The US Senate Judiciary Committee [official website] on Tuesday held a hearing [materials; video] to consider the nomination [JURIST report] of James Cole [nomination materials] for deputy attorney general. Republican members of the committee used the hearing to offer criticism of the Obama administration's approach to fighting terrorism [JURIST news archive] and to question the commitment of the Department of Justice (DOJ) [official website] to using all tools necessary to prevent future terrorist attacks. Jeff Sessions (R-AL) [official website], the ranking Republican on the committee, questioned Cole's qualifications to serve as deputy attorney general, citing an op-ed written by Cole [text, PDF] following the 9/11 terrorist attacks [JURIST news archive] in which Cole referred to the attacks as a criminal act and indicated that the attorney general's job was to prosecute crimes, not act as part of the military. Sessions condemned this philosophy, which he viewed as rejecting the use of military tribunals to try terrorist suspects. He also questioned Cole's position on reading terrorist suspects their Miranda rights. Sessions indicated he thought Cole's nomination provided troubling insight into the current DOJ's view on terror, calling the approach, "an adherence to the failed 9/11 enforcement approach to Islamic terrorism that focused on indictments rather than intelligence and individual suspects rather than the individual terrorist networks." He also called on the DOJ to "reject this blind adherence to the pre-9/11 criminal law mindset." Witnesses supporting Cole's appointment maintained that his views have been validated by US Supreme Court [official website; JURIST news archive] rulings in Hamdan v. Rumsfeld and Boumediene v. Bush [JURIST reports].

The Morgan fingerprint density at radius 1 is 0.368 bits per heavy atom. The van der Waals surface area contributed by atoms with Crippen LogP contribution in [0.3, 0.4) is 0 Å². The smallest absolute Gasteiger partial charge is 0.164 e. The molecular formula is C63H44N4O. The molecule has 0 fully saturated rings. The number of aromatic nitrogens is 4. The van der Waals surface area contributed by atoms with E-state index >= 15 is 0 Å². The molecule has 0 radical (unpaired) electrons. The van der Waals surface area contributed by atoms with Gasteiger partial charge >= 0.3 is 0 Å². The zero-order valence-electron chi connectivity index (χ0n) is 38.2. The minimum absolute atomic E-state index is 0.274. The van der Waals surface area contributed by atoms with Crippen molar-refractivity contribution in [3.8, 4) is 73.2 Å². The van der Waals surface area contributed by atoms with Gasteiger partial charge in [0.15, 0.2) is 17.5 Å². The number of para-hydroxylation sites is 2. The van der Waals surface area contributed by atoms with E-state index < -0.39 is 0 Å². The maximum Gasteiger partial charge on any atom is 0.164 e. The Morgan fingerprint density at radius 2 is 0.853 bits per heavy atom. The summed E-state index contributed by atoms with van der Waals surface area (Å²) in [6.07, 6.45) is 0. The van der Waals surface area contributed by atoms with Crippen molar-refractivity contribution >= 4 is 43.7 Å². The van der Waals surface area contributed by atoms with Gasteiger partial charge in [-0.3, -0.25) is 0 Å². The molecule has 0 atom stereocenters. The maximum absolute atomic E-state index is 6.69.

US Attorney General Eric Holder [official website] and the DOJ have been heavily criticized by Republicans for the decision to try certain terror suspects in federal court and because of two-high profile terror cases where the suspects were given their Miranda warnings [JURIST report]. Last month, lawmakers introduced a bill [JURIST report] that, if passed, would strip US citizenship rights from those suspected of engaging in terrorism in order to prevent the warnings from being given in the future. In February, Holder defended his decision [JURIST report] to try the so-called "Christmas Day Bomber", Umar Farouk Abdulmutallab [BBC profile; JURIST news archive], in federal court. A week later, Holder indicated that he would be open to a more "flexible" approach [JURIST report] when considering whether to try terrorism suspects in civilian or military courts.